Best Digital Cameras for Travel Photography — Reviews and Advice

the best digital cameras guide for backpacking and travel in Europe

Guide to Best Digital Cameras For Travel in Europe

Picking the right digital camera for travel can be tricky because you want one that fits your travel style. My digital camera is the most essential thing I bring when I backpack through Europe. My photographs are my most cherished souvenirs from my travels. Luckily, digital camera technology is so good and there are so many great cameras to choose from… sometimes too many. This guide will explain all you need to know about choosing the perfect camera for you.

Features to Look For in a Digital Camera For Travel Photography

  • Megapixels — Many people assume that more megapixels equals better photo quality. This simply isn’t true. Even budget cameras come with 10+ megapixels (which is way more than what most people need). Anything higher than 8MP should be fine. The real quality comes from a nice lens and sensor quality.
  • Fast Lens — Lens aperture is measured in f/numbers, such as f/2.0 or f/3.5. You want as low a number as possible. Basically, the lower the number, the better it will perform in low-light situations.
  • Zoom — Do you want a zoom? Some people love a nice zoom and some don’t  care. It is a personal preference based on your shooting style. Either way, always look at the “optical” zoom. A “digital” zoom should be totally ignored.
  • Lens Quality — A high quality lens separates low quality cameras from high quality cameras. The only way to find out about the lens quality is by reading reviews.

Choosing The Type Of Digital Camera For Your Travel Style

Point & Shoot vs DSLR vs Four-Thirds — There are three major categories with digital cameras — Point & Shoot, DSLR, and Micro Four-Thirds. Each have their advantages and disadvantages.

Point and Shoot Digital Cameras

point and shoot cameraAlmost everyone has a digital point-and-shoot camera and this is the type of camera that most backpackers choose to bring to Europe. Personally, I recommend a high-quality point & shoot camera over a bulky DSLR — and many photo geeks agree. In addition, the image quality of the nicer P&S cameras is pretty amazing.

Pros

  • Compact — There is a saying about cameras, “The Best Camera is the One That’s With You”. When you’re backpacking you’re much more likely to bring a camera that is small and easy to carry.  These cameras continue to get smaller and the image quality gets better. I’m amazed that its possible to get near pro results from a camera the size of a deck of cards.
  • Affordable — You can get a decent camera for about $160, but a really nice one will cost $300-$400.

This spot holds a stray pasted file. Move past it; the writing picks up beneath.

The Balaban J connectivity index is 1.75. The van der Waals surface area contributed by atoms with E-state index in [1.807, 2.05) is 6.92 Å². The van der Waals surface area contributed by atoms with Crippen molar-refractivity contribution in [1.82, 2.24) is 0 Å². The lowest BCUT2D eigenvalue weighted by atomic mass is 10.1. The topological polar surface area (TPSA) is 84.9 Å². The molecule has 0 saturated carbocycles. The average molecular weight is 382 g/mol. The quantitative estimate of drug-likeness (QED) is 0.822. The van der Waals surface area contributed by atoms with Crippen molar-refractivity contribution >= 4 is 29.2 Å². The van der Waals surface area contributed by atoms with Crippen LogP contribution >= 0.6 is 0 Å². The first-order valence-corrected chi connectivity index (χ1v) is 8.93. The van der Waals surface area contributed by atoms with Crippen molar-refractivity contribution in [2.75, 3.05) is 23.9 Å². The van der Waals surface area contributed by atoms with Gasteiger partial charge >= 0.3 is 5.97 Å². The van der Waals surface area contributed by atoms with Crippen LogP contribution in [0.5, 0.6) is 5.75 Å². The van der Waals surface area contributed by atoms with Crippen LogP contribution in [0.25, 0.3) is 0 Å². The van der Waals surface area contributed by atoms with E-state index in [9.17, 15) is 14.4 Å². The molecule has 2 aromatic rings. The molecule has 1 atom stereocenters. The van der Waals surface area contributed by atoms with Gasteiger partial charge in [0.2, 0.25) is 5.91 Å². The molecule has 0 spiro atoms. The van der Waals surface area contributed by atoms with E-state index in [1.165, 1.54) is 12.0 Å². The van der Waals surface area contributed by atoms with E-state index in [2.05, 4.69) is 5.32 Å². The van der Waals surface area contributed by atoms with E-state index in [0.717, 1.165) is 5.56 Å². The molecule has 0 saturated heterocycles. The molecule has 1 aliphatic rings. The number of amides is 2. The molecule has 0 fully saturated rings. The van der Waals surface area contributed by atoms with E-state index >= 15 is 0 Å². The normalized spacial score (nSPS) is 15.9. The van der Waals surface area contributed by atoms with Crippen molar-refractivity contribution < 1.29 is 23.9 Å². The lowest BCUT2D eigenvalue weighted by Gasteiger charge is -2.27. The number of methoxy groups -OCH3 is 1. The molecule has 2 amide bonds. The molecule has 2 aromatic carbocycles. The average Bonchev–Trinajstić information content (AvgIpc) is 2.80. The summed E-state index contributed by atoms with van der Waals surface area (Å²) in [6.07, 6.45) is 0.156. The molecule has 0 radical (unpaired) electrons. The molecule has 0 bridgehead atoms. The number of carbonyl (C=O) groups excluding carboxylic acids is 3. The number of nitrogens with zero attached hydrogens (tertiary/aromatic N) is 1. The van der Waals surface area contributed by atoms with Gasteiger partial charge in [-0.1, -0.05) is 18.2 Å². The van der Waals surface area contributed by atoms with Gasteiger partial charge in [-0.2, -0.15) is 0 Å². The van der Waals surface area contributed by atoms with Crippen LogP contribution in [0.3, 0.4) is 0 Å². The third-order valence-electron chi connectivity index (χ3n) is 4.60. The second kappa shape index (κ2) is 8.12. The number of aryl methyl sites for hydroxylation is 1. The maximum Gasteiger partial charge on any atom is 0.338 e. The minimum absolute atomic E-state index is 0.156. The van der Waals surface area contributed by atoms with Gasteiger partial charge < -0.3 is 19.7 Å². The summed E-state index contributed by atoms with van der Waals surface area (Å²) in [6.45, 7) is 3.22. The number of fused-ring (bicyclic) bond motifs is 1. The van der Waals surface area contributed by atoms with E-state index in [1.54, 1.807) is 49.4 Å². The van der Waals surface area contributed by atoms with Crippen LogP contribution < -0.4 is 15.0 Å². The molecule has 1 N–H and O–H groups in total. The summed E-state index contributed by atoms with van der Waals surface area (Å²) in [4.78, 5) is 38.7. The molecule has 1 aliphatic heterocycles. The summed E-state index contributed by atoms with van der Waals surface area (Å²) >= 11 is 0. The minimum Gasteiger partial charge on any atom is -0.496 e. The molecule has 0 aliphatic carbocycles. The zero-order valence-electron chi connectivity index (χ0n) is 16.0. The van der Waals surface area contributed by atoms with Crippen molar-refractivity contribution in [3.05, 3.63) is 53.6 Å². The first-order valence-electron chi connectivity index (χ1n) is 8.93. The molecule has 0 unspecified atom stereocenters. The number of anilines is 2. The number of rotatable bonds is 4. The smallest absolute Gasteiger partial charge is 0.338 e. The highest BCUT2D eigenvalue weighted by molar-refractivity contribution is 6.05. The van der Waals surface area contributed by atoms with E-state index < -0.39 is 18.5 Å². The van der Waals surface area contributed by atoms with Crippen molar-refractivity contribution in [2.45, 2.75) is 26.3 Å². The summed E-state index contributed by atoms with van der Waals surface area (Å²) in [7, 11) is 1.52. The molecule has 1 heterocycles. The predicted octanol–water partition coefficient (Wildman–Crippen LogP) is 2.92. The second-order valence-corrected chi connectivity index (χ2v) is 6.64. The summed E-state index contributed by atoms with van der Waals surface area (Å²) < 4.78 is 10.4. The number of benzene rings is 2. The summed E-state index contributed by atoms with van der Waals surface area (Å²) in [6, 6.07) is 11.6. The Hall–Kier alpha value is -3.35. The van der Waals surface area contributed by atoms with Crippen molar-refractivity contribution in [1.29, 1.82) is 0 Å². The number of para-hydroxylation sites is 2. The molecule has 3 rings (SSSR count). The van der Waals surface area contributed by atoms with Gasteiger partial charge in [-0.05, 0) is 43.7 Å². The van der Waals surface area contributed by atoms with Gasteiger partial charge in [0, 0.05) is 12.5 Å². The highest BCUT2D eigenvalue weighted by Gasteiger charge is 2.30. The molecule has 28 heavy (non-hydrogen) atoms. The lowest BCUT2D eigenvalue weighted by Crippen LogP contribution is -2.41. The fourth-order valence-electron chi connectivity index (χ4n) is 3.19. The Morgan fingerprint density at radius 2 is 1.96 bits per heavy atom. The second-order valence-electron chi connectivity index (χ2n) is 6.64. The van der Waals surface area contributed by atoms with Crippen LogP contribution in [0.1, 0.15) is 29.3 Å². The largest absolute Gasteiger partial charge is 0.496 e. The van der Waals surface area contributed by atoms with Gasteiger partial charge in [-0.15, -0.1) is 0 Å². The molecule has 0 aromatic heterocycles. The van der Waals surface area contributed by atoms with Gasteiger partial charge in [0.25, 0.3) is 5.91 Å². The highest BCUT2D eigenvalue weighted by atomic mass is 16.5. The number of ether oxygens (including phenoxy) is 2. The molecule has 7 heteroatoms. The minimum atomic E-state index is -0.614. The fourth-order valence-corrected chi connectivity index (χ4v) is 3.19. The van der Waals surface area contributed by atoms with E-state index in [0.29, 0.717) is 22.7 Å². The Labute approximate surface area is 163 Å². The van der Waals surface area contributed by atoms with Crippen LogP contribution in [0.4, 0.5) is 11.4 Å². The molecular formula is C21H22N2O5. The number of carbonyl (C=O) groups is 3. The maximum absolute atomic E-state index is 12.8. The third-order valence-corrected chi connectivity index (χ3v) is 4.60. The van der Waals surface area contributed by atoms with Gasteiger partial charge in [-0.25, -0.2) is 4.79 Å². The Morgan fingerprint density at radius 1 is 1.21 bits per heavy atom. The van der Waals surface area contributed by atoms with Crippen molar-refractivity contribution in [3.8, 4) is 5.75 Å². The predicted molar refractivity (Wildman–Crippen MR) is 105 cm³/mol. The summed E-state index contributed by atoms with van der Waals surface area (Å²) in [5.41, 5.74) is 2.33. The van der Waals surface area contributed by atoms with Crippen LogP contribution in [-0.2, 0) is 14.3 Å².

• Easy to use Simply point it at your subject and shoot the picture (hence the name).

Cons

  • Less control — Many P&S cameras don’t offer as much control as a more expensive DSLR camera. But, unless you are a total photo nerd, this shouldn’t be a huge deal. Most travelers are more comfortable using the automatic features of a camera anyways.
  • Poor In Low Light Conditions — If you’ve used a digital camera, you’ve probably noticed that they don’t take good pictures in low-light conditions. Although, many of the high-end P&S cameras do a pretty good job.
  • Poor Zoom — In general, as cameras get smaller the zoom also decreases.
  • Shutter Lag — If you’ve used a digital camera, you’ve experienced the lag between pressing the button and the time it takes the camera to actually take the photograph. This lag makes it difficult for taking quality action shots.

 

Digital SLR (DSLR) Cameras

dslr travelThese cameras are often known as “professional” cameras, although most have an automatic mode that does all the work for you, so anyone can use one.

Pros

  • Great Photos — You can take some amazing photographs if you know how to use the camera.
  • Good Zoom — The choice of lenses for DSLRs means you can find some with a nice zoom.
  • No Shutter Lag — Taking photographs of action is much easier with a DSLR because there is no shutter lag.

Cons

  • Big and Bulky — The worst thing about a big camera is the hassle of always hauling around all the extra weight and bulk. I know some travelers that bring a camera like this but then end up not using it much because they hate always taking it with them. Even many pro photographers choose their high-end point & shoot over their DSLR when they travel.
  • Need Technical Know-How — To get the best photos, you need to know how to properly use the camera. An inexperienced shooter won’t see much improvement in photo quality when compared to a nice P&S.
  • Expensive — A new DSLR starts at about $500 for an entry level, but goes up to $3000+
  • Fragile — Protecting a DSLR can be challenging—especially when you’re always on the move.
  • Not Inconspicuous — If you want to take pictures of the locals be prepared for them to shy away when you point one of these huge cameras in their direction. A small camera is less noticeable.

 

Micro Four-Thirds Digital Cameras